• SEOMoz‘s tool was the most accurate tool.
  • Easily the fastest at doing the searches was Rank Tracker.
  • Advanced Web Ranking did only check the top 50 rankings by default. I’m pretty sure you can test more but I can only found out how to set it by the top 50 rankings. With that said, it’s by far the slowest check so you may want to leave it at 50 checks.
  • Rank Tracker can only test upto 60 keywords in a project. There can be inaccuracies at times when you check a number of rankings over a period of time.
  • Rank Tracker can only check one domain at a time.
  • SEO Book’s Rank Checker is the least secure, as you cannot backup your data generated (bar a CSV spreadsheet).

Conclusion

In paying for SEOMoz just for the Rank Checker it’s like paying for a Manchester United season ticket just for the Wolverhampton Wanderers game. In the $99.95/month you get a lot of other tools to help you market your site. If you’re serious on SEO, then it’s the best package.

For everybody else, I did prefer Rank Tracker. It was quick and easy to check rankings, accurate and reasonably priced. It struggles when you run a lot of checks, and useless if you want to compare rankings accross multiple domains. Update: Rank Tracker has seemingly been having problems recently. I’ve had misreported rankings. As a result, I can’t really recommend Rank Tracker at the moment.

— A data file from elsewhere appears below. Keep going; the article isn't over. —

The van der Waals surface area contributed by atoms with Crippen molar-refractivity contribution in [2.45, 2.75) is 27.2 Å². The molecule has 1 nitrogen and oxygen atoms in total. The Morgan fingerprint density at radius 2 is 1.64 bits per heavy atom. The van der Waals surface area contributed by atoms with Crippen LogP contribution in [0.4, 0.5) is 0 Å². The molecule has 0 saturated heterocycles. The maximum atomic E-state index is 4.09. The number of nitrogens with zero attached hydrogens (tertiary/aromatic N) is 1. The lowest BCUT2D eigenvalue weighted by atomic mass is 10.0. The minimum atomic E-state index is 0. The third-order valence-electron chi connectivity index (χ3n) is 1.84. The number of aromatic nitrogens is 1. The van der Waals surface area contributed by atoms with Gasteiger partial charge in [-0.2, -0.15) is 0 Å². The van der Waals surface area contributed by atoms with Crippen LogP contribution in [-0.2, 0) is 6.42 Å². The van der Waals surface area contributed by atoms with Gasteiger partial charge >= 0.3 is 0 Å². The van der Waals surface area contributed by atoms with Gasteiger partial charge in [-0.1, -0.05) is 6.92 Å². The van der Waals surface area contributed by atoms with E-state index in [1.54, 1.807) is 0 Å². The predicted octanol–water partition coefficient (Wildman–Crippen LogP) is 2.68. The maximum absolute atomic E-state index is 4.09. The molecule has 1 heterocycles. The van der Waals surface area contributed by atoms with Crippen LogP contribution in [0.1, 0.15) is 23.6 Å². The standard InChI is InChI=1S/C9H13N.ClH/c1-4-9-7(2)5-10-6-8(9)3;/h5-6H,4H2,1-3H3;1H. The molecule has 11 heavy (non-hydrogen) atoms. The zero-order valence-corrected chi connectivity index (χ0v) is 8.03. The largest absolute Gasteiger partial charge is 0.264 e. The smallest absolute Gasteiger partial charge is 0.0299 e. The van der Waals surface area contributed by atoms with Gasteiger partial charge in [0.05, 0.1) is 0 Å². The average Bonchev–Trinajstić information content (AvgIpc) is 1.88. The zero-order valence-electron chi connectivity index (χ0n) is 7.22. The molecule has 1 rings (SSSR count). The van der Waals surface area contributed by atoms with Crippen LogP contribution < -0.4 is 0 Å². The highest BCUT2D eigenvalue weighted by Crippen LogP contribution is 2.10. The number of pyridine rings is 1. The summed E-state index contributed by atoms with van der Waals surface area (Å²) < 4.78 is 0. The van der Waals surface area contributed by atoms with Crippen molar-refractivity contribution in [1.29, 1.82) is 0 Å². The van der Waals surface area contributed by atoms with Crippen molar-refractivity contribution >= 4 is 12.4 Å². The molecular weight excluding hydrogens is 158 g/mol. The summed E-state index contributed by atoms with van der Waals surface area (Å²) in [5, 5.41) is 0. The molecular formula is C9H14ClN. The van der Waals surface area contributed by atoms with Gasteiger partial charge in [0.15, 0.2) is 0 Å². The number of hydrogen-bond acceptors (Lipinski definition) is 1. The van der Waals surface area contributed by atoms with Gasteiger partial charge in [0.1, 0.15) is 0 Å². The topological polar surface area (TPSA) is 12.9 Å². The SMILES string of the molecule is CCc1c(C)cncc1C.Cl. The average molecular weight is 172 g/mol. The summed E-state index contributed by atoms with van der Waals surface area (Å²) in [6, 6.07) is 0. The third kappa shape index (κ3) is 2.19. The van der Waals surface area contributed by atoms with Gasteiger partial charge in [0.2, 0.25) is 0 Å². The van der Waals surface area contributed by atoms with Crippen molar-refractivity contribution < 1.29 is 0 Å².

Advanced Web Ranking is great as a comparison tool. By default, it only handles the top 50 results but this can be increased, but if you want to compare keyword rankings over times across multiple domains, it’s probably the best. However, it is very slow.

Where To Get Each Rank Checking Tool

For each of the products on here, you can get them from the following places.

Comments?

Comments will be permantly open on this entry, please leave your thoughts on any of these tools below.

Have Your Own Rank Checking Tool?

If you have your own rank checking tool, please contact me. I’d happily run a few tests & add it to the list above!

61 Things To Take Away From Think Visibility March 2011

Think Visibility’s March 2011 was a great way to spend my 27th Birthday. Full of like minded individuals, copious amounts of beer and general learning and merriment. Thinkvis (as the cool kids call it) is a one day conference full of interesting presentations and discussion.

Rather than writing a long blog posts (as I’ve stared at my notes and thought “eh?”), I’ve gone through them and come up with a list of 61 things that you should takeaway from Think Visibility. I’ve bolded things which I like:-

Peter Cooper (@PeterC) – Self Promotion For Geeks

  1. Thought Leaders are people who are successful & do things now. Examples include Tim Ferriss, Gary Veynerchuk & Justin Biebler. Each of these were successful in a niche before obtaining mainstream success.
  2. Often people come up with ideas, very few people act on them. All the advice to be successful is out there and usually free, you just need to act on it.
  3. Don’t be like Susan Boyle – she should’ve been more successful earlier on in her life.
  4. Recognise Blocks in strategy and kick them in the arse.
  5. A great strategy to beat blocks is by giving them names. By naming something you name the problem and can easily find the best way to beat it.
  6. 70% of people suffer with some level of Imposter Syndrome – they are the ones that slipped through the net and don’t feel like they belong.